Note (9/20/2007): this was a paper I hurridly did while in graduate school back in 1994 (that's before they had spell checkers). Did you see how I spelled "hurriedly?" Enough said.

Check the references. 1994 was a long time ago. W. Buckleitner


















Historical Examination of  Research on
Technology and Early Literacy





“Any Sufficiently Advanced Technology is Indistinguishable From Magic”

Arthur C. Clarke








CEP/TE 912

Psychology and Pedagogy of Literacy






Warren Buckleitner


May, 1994





What do flashmeters, magnetic sound track projectors (now known as tape recorders) tachistoscopes, perceptoscopes,  EDL Controlled Readers, Writing to Read, and The Reader Rabbit, ... all have in common? All these devices have been used to help children learn to read and write over the past 40 years. The use of technology in literacy instruction has a long history in theory, but only recently -- since the 1940’s, really started to develop in practice. Like the chicken (instructional technology) and the egg (industrial innovation), it has piggybacked technological innovation of the times.


The roots of using technology in learning go back to the Sophists of Greece (500-410BC)  whose teaching methodology employed “systematic expression of the principal of shaping the intellect.” The Sophist instructional procedures were inherently systematic... the student knew what was expected, so this methodology led naturally to a “programmed” style of instruction.  A good discussion of the early forerunners of instructional technology was found in the textbook A History of Instructional Technology  by Paul Saettler of Sacramento State College (1968).  This book covers the role of influence of Pestalozzi, Froebel, Thorndike, Dewey, and   Montessori, all of whom have had an influence on forms of instructional technology. I was interested to learn that Maria Montessori created the “Montessori didactic apparatus; a block of wood with ten holes of different sizes; so that learners could get instant feedback.” who, in 1907, Following Montessori, Sidney Pressey, a psychologist at Ohio State exhibited a device that was the precursor to the “Teaching Machine” revolution when he exhibited a device with four multiple-choice questions with four keys. If the student thought the second answer was correct, he pressed the second key, while a record of progress was kept automatically.


During the period from 1900 to 1950, however, technology “only washed lightly upon the shores of instruction” (Saettler).  In this same time span, when high speed printing technicians,  radio, sound motion pictures, television, and other pieces of communication technology were invented, developed, and exploited, reading teachers largely failed to apply these devices in quantity to the instruction process. In this paper, I examine three empirical studies, and three literature reviews or essays from the post-World War II period concerning the use of  technology  in the teaching of helping children become literate.  In the process of doing this paper, I have come to realize the breadth of this topic, and would ideally like to spend far more time reviewing the research of each period. In light of time and length constraints, however, I’ve done my best to find reports of work that capture the thinking of the times.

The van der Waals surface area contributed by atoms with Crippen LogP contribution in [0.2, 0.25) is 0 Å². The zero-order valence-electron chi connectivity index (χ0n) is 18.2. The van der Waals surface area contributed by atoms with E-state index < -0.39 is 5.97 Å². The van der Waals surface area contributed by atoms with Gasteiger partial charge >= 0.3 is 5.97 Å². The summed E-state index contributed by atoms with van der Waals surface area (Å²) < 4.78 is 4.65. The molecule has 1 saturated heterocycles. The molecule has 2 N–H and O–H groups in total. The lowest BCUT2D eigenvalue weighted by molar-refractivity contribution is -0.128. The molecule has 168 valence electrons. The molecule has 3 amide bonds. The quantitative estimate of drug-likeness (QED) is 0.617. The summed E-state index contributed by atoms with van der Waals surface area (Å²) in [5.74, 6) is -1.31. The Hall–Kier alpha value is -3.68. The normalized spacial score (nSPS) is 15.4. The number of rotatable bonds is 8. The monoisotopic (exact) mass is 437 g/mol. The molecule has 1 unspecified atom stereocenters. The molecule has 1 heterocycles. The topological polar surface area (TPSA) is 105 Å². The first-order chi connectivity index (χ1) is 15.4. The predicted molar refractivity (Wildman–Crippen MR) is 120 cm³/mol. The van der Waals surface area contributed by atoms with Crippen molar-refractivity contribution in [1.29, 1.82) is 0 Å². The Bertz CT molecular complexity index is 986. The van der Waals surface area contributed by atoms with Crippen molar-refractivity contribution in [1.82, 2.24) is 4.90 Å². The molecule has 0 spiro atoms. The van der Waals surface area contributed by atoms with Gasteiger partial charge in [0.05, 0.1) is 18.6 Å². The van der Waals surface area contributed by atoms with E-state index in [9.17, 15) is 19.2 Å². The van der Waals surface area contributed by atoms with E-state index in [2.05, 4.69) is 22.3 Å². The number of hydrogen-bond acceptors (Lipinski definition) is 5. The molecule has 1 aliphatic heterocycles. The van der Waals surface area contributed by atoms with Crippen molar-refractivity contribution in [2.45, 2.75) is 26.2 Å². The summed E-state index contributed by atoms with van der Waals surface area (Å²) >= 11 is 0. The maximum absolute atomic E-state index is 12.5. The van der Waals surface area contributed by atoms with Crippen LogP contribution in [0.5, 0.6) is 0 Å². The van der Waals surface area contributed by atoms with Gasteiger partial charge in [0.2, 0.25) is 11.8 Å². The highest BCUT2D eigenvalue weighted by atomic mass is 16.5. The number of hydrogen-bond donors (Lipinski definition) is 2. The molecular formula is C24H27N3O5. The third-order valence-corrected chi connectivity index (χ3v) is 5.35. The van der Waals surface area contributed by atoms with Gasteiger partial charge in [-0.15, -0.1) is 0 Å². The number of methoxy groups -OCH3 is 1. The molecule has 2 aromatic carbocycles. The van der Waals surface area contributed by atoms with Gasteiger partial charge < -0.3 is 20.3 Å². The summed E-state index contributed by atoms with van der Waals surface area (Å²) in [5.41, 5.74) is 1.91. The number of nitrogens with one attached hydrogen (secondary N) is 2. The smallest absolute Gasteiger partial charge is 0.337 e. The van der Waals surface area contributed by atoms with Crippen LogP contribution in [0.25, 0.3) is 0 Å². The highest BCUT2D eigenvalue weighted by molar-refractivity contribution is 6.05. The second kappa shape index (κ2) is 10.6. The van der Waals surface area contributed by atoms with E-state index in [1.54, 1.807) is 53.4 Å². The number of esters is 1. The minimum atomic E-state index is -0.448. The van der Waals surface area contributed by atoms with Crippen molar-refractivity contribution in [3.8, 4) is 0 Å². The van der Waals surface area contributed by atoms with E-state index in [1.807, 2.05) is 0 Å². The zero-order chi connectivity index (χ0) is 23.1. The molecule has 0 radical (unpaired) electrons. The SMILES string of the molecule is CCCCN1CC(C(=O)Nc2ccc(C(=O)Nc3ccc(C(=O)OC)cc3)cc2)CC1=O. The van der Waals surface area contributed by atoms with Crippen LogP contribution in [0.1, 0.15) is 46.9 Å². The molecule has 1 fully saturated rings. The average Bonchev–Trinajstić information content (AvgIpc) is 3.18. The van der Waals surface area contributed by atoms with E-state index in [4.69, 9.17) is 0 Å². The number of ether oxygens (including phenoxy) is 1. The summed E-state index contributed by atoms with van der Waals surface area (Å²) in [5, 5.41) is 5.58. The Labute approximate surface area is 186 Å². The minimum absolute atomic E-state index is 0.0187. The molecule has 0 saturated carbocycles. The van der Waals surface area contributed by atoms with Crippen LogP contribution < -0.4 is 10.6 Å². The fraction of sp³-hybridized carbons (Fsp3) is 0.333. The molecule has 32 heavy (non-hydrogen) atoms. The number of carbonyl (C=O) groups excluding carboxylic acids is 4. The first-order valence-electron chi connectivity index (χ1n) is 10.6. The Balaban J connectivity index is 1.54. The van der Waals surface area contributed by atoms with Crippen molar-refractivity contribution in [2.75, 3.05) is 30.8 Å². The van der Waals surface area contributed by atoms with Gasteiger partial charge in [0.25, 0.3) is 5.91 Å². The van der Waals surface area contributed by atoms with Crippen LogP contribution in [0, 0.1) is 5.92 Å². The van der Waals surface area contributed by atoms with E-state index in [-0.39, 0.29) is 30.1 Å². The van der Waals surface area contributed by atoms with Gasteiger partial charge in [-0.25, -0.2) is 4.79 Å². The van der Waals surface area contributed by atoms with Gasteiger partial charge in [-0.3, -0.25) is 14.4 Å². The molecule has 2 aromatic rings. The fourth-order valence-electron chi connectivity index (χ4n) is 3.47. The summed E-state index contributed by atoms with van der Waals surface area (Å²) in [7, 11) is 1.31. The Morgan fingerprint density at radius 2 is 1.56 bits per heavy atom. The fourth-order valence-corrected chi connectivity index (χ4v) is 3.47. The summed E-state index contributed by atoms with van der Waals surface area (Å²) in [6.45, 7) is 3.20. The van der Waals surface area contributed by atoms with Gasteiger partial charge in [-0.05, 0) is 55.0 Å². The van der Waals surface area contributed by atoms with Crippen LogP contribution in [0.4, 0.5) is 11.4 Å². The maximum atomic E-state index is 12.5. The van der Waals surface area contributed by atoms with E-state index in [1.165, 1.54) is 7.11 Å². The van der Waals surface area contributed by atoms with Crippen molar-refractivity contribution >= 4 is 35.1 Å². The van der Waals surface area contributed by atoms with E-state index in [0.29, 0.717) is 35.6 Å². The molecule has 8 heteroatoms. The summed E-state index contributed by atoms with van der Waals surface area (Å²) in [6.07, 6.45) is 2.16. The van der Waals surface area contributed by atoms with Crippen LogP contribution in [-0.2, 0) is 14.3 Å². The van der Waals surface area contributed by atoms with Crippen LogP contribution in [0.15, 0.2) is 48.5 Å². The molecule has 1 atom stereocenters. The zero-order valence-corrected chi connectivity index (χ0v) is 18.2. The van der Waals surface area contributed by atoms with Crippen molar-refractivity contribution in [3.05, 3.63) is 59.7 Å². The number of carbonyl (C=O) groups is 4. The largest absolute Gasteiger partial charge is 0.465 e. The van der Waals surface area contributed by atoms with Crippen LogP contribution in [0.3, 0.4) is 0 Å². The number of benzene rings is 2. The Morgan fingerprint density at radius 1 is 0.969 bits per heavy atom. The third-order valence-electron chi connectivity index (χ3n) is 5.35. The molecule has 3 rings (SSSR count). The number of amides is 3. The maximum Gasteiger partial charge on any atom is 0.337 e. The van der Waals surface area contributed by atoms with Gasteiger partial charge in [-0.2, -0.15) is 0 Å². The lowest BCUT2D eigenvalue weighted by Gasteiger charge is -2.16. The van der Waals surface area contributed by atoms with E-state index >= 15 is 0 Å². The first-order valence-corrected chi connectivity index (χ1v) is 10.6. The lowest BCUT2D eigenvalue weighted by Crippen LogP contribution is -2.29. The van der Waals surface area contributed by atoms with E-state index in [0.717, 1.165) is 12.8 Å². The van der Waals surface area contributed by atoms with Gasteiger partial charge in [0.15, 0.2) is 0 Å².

Chart: The six reports analyzed

Type of Technology

Empirical Study

Literature Review/Essay

1940’s The first real applications of technology in teaching; in the form of mechanical devices, or “teaching machines.”

(no extensive literature review available until the 1950’s)

The Bexley Reading Study– Josephine H. MaClartchy, in collaboration with Renshaw, Educational Research Bulletin–  Sept. 1946

A Critical Review of a Portion of The Literature on Teaching Devices --Douglas Porter, Harvard Educational Journal– 1957

1960’s Still under the influence of Skinner’s (starting in 1954) teaching machines; a closer look at the realistic use of teaching machines, and the dawning of the microcomputer age.

Autotelic Response Environments and Exceptional Children–O.K. Moore, Special Children in Century 21. Seattle, Wash., Special Child Publications­–